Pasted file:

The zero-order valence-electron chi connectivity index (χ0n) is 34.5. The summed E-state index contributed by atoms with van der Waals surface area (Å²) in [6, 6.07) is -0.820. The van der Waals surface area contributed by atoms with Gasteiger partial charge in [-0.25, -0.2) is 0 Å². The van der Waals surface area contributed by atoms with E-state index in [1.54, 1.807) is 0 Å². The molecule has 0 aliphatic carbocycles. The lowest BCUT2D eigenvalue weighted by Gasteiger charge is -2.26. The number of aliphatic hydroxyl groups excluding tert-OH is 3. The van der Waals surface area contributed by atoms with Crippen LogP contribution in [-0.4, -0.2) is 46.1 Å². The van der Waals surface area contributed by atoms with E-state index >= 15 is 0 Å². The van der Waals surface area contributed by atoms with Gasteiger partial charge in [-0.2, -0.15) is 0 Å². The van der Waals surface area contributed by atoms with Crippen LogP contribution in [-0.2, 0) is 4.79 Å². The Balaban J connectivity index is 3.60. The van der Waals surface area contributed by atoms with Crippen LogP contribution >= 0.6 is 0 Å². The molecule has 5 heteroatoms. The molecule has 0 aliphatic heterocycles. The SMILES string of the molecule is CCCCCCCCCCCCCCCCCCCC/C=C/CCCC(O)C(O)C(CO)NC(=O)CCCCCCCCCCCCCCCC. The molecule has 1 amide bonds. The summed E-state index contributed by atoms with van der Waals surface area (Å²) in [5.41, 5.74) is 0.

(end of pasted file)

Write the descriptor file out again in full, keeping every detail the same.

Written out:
The zero-order valence-electron chi connectivity index (χ0n) is 34.5. The summed E-state index contributed by atoms with van der Waals surface area (Å²) in [6, 6.07) is -0.820. The van der Waals surface area contributed by atoms with Gasteiger partial charge in [-0.25, -0.2) is 0 Å². The van der Waals surface area contributed by atoms with E-state index in [1.54, 1.807) is 0 Å². The molecule has 0 aliphatic carbocycles. The lowest BCUT2D eigenvalue weighted by Gasteiger charge is -2.26. The number of aliphatic hydroxyl groups excluding tert-OH is 3. The van der Waals surface area contributed by atoms with Crippen LogP contribution in [-0.4, -0.2) is 46.1 Å². The van der Waals surface area contributed by atoms with E-state index >= 15 is 0 Å². The van der Waals surface area contributed by atoms with Gasteiger partial charge in [-0.2, -0.15) is 0 Å². The van der Waals surface area contributed by atoms with Crippen LogP contribution in [-0.2, 0) is 4.79 Å². The Balaban J connectivity index is 3.60. The van der Waals surface area contributed by atoms with Crippen LogP contribution >= 0.6 is 0 Å². The molecule has 5 heteroatoms. The molecule has 0 aliphatic heterocycles. The SMILES string of the molecule is CCCCCCCCCCCCCCCCCCCC/C=C/CCCC(O)C(O)C(CO)NC(=O)CCCCCCCCCCCCCCCC. The molecule has 1 amide bonds. The summed E-state index contributed by atoms with van der Waals surface area (Å²) in [5.41, 5.74) is 0.